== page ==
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Federal Judge Allows Lawsuit Over Ozempic Side Effects to Proceed

In a recent development, a federal judge in Louisiana has ruled against Novo Nordisk’s attempt to dismiss one of the earliest Ozempic lawsuits concerning the side effects of its widely-used drug, Ozempic. U.S. District Judge James Cain Jr, in his decision on Friday, largely rejected Novo Nordisk’s bid to dismiss the case, allowing plaintiff Jaclyn Bjorklund’s claims to move forward.

The lawsuit alleges that Novo Nordisk failed to adequately warn doctors about the risk of gastroparesis, a condition characterized by a slowdown in the emptying of the stomach into the small intestine, associated with Ozempic. While the judge dismissed Bjorklund’s breach of express warranty claim, stating that she did not identify specific promises made by Novo Nordisk, he allowed her to amend and refile the claim, leaving the door open for further legal proceedings.

Ozempic, a semaglutide injection drug used for treating type 2 diabetes, has been a blockbuster drug for Novo Nordisk. However, concerns over potential side effects have led to legal challenges. The plaintiff, Jaclyn Bjorklund, alleges that her severe vomiting and pain, which ultimately led her to the hospital and caused her to lose teeth, were a result of taking Ozempic for over a year before switching to Mounjaro, a drug made by Eli Lilly, in July 2023.

Novo Nordisk has argued that the bad side effects of Ozempic in question are well known and documented in the drug’s U.S. Food and Drug Administration (FDA)-approved label. The company believes that the allegations in the lawsuit are without merit and has expressed its intention to vigorously defend against the claims. Novo Nordisk emphasizes that its drugs, including Ozempic, have undergone extensive studies, and their safety is continually monitored.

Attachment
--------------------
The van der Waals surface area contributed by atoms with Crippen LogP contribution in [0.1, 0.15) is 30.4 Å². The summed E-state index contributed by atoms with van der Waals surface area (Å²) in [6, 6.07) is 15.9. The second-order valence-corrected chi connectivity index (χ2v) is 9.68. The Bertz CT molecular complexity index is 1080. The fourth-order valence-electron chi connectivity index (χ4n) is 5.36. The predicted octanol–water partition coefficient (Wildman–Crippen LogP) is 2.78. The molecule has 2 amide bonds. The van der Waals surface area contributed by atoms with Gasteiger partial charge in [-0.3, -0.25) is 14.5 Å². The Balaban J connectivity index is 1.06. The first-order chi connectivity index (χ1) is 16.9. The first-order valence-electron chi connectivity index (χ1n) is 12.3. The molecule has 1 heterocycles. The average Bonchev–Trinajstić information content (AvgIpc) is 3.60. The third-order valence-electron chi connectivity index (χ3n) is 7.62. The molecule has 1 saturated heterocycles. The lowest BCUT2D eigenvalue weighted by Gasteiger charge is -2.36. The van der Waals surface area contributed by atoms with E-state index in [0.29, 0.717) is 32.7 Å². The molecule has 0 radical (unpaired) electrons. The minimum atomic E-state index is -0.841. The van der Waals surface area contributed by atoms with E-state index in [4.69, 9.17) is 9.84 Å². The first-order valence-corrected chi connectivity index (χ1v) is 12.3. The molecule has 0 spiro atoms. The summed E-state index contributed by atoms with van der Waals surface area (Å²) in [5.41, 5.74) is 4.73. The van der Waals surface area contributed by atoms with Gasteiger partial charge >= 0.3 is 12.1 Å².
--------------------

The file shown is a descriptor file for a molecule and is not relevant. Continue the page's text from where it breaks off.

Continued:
On the other hand, Eli Lilly, the manufacturer of Mounjaro, stated that Bjorklund’s lawsuit is without merit. The company contends that it diligently monitors, evaluates, and reports safety information for all its medicines. Eli Lilly has filed a separate motion to dismiss, and the outcome of that motion is still pending, according to court records.

This ruling comes amid an ongoing debate about the transparency of pharmaceutical companies in disclosing potential side effects and the adequacy of warnings provided to both healthcare professionals and patients. The case could set a precedent for similar lawsuits involving the alleged failure to warn about the risks associated with specific medications. As the legal proceedings continue, the pharmaceutical industry and regulatory bodies will likely face increased scrutiny regarding the communication of potential side effects of prescription drugs.


Joan David-Leonhard

Joan David Leonhard is a recent Pharm.D graduate with a strong passion for the pharmaceutical industry and a particular interest in pharmaceutical media and communication. Her brief internship experience includes roles in pharmacy where she built strong patient-pharmacist relationships and a pharmaceutical media internship where she actively contributed to drug information articles, blog posts, social media engagement, and various media projects.
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